Hardware, Plumbing & HVAC Distributors

Industry Profile Report

Dive Deep into the industry with a 25+ page industry report (pdf format) including the following chapters

Industry Overview Current Conditions, Industry Structure, How Firms Operate, Industry Trends, Credit Underwriting & Risks, and Industry Forecast.

Call Preparation Call Prep Questions, Industry Terms, and Weblinks.

Financial Insights Working Capital, Capital Financing, Business Valuation, and Financial Benchmarks.

Industry Profile Excerpts

Industry Overview

The 9,750 hardware, plumbing, and HVAC/R distributors in the US consolidate a variety of products from many different manufacturers to offer customers wide selection, reasonable prices, and a single point of contact. Distributors may sell a combination of product categories or specialize.

Construction Drives Demand

Hardware, plumbing, and HVAC distributors depend on construction projects as major sources of revenue.

Consolidation Continues

Distributors continue to expand into new industries and geographical markets or gain market share via acquisitions.

Industry size & Structure

A typical hardware, plumbing, HVAC and refrigeration distributor operates out of a single location, employs about 31 workers, and generates $16.3 million annually.

    • The hardware, plumbing, and HVAC/R distributor industry consists of 9,750 companies, employs 302,000 workers, and generates about $159 billion annually.
    • Most distributors are small, independent operations - 52% operate out of a single location and 79% have fewer than 20 workers.
    • Customers include building contractors, residential and commercial builders, dealers, hardware retailers, government accounts, and industrial and institutional customers.
    • Large companies include Ace Hardware, Ferguson, MRC Global, Hajoca (EMCO), Watsco, NOW Inc. (DistributionNOW), and HD Supply.
                              Industry Forecast
                              Hardware, Plumbing & HVAC Distributors Industry Growth
                              Source: Vertical IQ and Inforum

                              Recent Developments

                              Jan 23, 2024 - Wage Growth Outstrips Pricing
                              • Producer prices charged by hardware, plumbing, and HVAC distributors were up slightly in early Q4, year-over-year, but wages grew by more than double the rate of pricing over the same period. If hardware, plumbing, and HVAC distributors’ wage growth outpaces pricing, margins may suffer. Industry employment increased slightly in Q4 compared to a year earlier.
                              • The value of US commercial construction starts is expected to be mixed in 2024, depending on project type, according to a recent forecast by Dodge Construction Network. Marking a potential record level of activity for the sector, manufacturing construction will rise 16% to $112 billion in 2024, supported by the CHIPS and Science Act and the Inflation Reduction Act. Amid a pullback in planned investments by major warehouse builders Walmart and Amazon, the value of warehouse construction is expected to decline 11% in 2024 to about $44 billion. Low occupancy and weaker demand will reduce office construction spending to about $37 billion in 2024, down 6% compared to 2023. Office projects will be mostly confined to alterations to existing buildings. Speculative office construction, where offices are built before securing a tenant, has become less common.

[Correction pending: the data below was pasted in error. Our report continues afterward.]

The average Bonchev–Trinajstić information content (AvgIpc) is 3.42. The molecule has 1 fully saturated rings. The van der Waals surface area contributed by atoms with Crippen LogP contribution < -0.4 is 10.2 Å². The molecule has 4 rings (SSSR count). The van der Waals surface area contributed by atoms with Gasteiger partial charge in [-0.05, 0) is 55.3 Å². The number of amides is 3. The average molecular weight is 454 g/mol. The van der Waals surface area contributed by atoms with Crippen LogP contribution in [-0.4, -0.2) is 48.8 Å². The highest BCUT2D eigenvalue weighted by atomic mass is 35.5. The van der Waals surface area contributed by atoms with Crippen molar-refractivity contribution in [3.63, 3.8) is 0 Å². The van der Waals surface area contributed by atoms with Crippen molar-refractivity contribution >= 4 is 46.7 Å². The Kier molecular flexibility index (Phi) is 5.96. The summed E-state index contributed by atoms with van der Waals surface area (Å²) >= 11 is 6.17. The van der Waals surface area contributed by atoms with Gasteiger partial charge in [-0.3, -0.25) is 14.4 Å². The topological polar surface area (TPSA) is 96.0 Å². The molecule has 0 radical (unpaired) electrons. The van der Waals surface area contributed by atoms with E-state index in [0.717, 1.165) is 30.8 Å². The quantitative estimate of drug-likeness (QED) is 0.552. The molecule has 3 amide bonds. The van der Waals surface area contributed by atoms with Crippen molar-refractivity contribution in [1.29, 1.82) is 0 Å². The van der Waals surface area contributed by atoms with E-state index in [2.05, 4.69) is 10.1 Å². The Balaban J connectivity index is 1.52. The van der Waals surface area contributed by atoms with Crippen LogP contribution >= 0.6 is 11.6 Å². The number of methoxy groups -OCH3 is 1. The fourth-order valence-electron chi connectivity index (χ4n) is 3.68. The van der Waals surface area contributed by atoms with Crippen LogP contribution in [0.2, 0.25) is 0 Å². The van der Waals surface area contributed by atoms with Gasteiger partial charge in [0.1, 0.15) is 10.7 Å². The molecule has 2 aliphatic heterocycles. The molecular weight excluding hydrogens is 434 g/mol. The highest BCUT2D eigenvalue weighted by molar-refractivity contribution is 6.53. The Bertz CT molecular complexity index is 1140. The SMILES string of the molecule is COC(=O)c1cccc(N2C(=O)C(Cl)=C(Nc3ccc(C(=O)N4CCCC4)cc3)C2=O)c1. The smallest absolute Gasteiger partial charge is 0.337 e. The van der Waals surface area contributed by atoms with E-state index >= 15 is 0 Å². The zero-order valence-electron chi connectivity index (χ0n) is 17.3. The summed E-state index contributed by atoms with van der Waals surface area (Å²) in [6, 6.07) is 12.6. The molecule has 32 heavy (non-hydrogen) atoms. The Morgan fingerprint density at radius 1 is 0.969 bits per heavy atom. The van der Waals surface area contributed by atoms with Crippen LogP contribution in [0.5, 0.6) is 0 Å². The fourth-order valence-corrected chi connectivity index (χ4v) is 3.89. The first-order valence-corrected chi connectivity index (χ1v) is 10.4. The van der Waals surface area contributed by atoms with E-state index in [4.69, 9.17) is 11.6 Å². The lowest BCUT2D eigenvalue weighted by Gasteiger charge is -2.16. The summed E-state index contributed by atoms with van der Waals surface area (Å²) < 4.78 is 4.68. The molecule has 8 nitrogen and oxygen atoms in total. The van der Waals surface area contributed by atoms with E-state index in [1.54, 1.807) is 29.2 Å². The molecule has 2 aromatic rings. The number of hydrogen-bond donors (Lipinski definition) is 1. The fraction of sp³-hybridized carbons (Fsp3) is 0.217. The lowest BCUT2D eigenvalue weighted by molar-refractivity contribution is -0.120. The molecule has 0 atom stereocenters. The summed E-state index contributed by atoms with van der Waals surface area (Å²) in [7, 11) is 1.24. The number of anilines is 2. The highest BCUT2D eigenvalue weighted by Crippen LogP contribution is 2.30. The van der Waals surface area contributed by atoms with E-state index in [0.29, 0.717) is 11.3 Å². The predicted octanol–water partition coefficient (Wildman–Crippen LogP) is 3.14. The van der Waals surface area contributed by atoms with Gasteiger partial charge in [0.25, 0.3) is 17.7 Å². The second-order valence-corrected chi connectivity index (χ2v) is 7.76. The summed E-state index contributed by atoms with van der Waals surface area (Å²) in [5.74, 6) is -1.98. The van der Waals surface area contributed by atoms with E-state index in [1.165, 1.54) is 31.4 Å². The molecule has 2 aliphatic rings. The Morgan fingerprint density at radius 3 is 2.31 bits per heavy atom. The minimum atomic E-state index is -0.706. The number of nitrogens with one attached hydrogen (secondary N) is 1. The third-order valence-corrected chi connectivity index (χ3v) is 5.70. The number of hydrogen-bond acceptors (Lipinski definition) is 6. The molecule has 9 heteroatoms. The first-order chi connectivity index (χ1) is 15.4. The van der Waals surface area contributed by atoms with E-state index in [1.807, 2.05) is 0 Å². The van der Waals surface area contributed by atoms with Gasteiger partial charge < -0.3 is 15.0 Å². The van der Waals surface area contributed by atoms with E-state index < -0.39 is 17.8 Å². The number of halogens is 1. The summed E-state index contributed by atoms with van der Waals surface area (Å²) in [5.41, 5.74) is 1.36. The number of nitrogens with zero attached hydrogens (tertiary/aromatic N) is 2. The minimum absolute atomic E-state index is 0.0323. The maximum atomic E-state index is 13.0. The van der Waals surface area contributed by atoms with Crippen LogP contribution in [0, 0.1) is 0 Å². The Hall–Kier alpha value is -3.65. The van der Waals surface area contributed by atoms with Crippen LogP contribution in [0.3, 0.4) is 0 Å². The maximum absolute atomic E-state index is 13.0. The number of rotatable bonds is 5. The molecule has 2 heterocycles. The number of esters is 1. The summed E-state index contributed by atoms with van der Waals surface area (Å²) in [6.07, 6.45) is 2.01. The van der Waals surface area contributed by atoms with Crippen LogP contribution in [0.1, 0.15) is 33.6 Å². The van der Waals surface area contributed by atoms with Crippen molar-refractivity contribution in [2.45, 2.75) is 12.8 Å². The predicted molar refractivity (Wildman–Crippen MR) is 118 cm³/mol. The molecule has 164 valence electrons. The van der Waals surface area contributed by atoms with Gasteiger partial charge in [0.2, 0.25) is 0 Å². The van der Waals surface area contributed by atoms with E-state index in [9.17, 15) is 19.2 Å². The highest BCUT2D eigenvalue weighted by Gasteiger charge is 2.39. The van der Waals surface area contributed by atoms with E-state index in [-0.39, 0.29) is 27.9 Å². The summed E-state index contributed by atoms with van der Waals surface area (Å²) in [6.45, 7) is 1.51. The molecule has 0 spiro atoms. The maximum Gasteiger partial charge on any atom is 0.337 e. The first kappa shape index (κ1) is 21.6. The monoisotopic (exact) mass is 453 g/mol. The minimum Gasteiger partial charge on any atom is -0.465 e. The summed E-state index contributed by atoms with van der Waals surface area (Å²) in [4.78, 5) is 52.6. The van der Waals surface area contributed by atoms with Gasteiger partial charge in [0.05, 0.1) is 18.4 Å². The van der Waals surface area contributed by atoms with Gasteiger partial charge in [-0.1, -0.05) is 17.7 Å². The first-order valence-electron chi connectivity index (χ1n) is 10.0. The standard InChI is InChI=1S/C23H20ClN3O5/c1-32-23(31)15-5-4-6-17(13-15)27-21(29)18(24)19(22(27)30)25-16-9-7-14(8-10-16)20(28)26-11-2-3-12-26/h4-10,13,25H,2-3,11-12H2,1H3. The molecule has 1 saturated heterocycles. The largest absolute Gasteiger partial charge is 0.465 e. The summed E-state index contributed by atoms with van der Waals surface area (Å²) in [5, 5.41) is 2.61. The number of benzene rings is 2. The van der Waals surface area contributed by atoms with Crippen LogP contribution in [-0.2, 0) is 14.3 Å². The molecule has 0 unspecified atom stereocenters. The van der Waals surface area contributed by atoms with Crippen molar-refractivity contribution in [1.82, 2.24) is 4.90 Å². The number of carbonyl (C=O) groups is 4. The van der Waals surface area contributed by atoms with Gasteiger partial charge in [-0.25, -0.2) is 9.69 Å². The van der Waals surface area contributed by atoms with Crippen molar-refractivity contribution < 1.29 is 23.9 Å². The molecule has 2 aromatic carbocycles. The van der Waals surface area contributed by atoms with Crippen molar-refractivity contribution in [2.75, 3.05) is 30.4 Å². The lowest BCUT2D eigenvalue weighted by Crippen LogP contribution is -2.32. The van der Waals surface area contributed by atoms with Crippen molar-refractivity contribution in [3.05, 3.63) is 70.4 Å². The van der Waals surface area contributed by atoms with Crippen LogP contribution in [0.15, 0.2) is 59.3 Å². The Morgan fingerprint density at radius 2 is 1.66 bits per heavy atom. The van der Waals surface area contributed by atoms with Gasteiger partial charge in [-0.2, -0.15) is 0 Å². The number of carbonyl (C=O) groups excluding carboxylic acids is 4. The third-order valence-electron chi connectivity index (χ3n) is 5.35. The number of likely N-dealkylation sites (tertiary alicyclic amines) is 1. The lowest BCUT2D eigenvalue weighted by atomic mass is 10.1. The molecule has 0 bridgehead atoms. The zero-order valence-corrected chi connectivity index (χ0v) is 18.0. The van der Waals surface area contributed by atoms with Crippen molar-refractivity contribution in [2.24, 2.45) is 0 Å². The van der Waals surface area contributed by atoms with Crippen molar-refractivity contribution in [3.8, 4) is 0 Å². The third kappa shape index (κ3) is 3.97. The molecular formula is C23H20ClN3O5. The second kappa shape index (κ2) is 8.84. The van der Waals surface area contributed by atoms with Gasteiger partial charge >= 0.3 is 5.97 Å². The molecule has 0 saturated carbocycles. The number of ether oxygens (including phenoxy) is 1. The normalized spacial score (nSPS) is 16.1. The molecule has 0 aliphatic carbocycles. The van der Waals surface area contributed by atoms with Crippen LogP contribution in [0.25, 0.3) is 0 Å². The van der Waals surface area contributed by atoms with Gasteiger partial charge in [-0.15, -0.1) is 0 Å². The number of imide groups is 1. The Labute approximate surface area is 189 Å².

• Pressures, including high interest rates and a shortage of new homes available to purchase, are prompting housing bulls on Wall Street to construct entire build-to-rent communities, according to The Wall Street Journal. In Q3 of 2023, large landlords that own between 100 and 1,000 homes purchased just 1% of homes sold in the US, compared to 3% for all of 2022, according to John Burns Research and Consulting. Once a model that worked well when foreclosure rates were higher, industry watchers suggest that finding and managing investment homes individually has become too time-consuming, costly, and inefficient. While the build-to-rent community market is still small – about 900 neighborhoods in the US, according to the Urban Institute – the National Association of Home Builders believes that soon 10% of new homes will be build-for-rent.
                              • Home builder confidence improved in December amid moderating mortgage rates that remained well below 7%, according to the National Association of Home Builders (NAHB). Home builder sentiment, as measured by the NAHB/Wells Fargo Housing Market Index (HMI), rose seven points to 44 in December 2022, which marked the second consecutive month of strengthening confidence. Any HMI reading over 50 indicates that more builders see conditions as good than poor. The NAHB said that while lower interest rates have improved affordability and drawn more buyers back to the market, 2024 could bring supply-side headwinds, including shortages of workers, materials, and available lots.
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